Interview with Ian Oliver
January 1998

 

How did you get started in computers?

When I was about 9 my parents bought me an electronics kit one Christmas. I spent hundreds of hours building various things and learnt a fair amount of electronics from this and then picked up digital stuff from reading magazines. The electronic hobbyist mags of the time started covering early computers such as the SC/MP based machines and I decided I urgently needed one of these things! Now, having a computer at home was totally unheard of (certainly in the UK) but I had various jobs at weekends and after school, so I had a bit of money lying around (too young to drink!).

So with a little help from my parents I bought a Ohio Scientific Superboard II which had a 1MHz 6502, an early Microsoft Basic and 8K of RAM. After several thousand hours pounding away I turned out to be a good programmer and ended up working mainly in assembler for speed/space reasons. Well I say assembler but it was actually typing in hex!

As my school didn't do a Computer Studies course worth mentioning my first educational exposure to computers was when I started a degree in Computer Science at Leeds University in 1980.

When did you first see a Spectrum and what were your first impressions?

At University many of my friends were also hex heads and some of them bought Speccies. I went for a Dragon as I couldn't wait for the Speccy. Must admit the Dragon didn't get much use. My first impression of the Speccy was that it was a neat design but the keyboard was disgusting. I never got to like the keyboard as even my Superboard had proper keys!

I didn't get on too well with Z80 to start with but picked it up after a few days and we wrote a few different languages etc. before deciding that we'd have a go at writing a game.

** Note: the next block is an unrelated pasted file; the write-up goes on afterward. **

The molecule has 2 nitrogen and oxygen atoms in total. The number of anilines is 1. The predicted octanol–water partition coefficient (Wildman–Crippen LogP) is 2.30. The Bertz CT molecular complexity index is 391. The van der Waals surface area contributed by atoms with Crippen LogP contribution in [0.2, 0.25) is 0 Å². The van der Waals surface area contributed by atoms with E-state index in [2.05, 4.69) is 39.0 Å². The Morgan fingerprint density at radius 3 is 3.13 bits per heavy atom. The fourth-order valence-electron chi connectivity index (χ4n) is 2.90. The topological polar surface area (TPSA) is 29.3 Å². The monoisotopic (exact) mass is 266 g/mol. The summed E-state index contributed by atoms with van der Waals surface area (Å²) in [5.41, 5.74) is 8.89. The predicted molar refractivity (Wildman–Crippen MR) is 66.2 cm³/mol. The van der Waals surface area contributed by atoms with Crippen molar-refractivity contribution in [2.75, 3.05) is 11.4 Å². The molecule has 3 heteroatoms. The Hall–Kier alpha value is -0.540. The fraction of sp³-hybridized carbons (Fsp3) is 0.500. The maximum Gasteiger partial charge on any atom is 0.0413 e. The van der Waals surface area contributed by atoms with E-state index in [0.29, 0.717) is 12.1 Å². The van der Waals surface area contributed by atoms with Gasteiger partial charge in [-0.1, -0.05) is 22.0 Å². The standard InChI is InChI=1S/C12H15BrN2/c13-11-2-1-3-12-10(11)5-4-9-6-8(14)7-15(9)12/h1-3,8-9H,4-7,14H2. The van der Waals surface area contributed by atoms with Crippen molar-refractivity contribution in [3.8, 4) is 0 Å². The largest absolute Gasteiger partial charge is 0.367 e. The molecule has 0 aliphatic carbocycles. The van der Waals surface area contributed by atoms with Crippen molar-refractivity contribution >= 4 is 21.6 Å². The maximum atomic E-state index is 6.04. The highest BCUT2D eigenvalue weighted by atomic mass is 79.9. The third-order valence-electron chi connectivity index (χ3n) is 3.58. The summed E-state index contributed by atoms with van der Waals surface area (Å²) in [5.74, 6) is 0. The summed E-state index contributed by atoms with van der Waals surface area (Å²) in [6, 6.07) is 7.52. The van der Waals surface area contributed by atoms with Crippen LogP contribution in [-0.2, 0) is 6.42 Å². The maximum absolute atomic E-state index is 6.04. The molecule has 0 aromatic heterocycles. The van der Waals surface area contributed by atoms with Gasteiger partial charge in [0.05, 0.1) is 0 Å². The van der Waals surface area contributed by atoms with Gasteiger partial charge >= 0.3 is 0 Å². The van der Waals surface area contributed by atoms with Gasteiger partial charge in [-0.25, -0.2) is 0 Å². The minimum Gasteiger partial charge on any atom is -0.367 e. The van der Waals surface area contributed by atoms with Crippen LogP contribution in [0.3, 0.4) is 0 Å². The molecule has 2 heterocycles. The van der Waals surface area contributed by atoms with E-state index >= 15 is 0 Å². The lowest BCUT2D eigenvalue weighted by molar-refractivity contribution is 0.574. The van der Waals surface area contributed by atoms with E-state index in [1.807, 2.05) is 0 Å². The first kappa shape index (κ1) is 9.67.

What was your first game?

I wrote many, many small games on the SuperBoard, Dragon and then Speccy but nothing worth mentioning until Tank Duel. This was written by myself, Graeme Baird and Andy Onions in my student bedroom using a single Speccy and a tape recorder during our final degree year in 1983/1984. We borrowed enough money from various sources to get a batch of 1,100 tapes made (we stuck all the labels on by hand!) and we then started calling all the distributors and telling them about the forthcoming Crash! review. We sold all the tapes very quickly. Armed with our invoices and orders we borrowed enough money from the bank to make more tapes and carried on from there. We ended up selling about 7,000 copies of Tank Duel and shipped them all from our student hall of residence with distributors calling the 'phone on the stairs and asking for Andy or Ian in flat F5! As we made about 2.50 off each tape we suddenly had more money than we knew what to do with so ...

About a year later we sobered up. All the money had gone and it was time to do something else. We were all playing the StarWars arcade game a great deal and people told us it couldn't be done on the Speccy so we wrote StarStrike. And as we put the price up we got 3.50 a copy. And we sold about 60,000 copies! Sadly after this we started employing people and paying accountants, so profitability plummeted. But it was ace while it lasted!

What have you done on the Speccy?

Tank Duel
StarStrike
StarStrike II
conversions of StarGlider to Speccy and Speccy 128
StarFox
Carrier Command
Battle Command.

What do you think of your games? Which is your personal favourite?

I think Tank Duel and StarStrike were both excellent games, but as I loved the arcade originals of both this is understandable. I think StarStrike is still my favourite. StarStrike II was visually stunning (for the time!) but I never really had much confidence in the game play. But others told me it was great.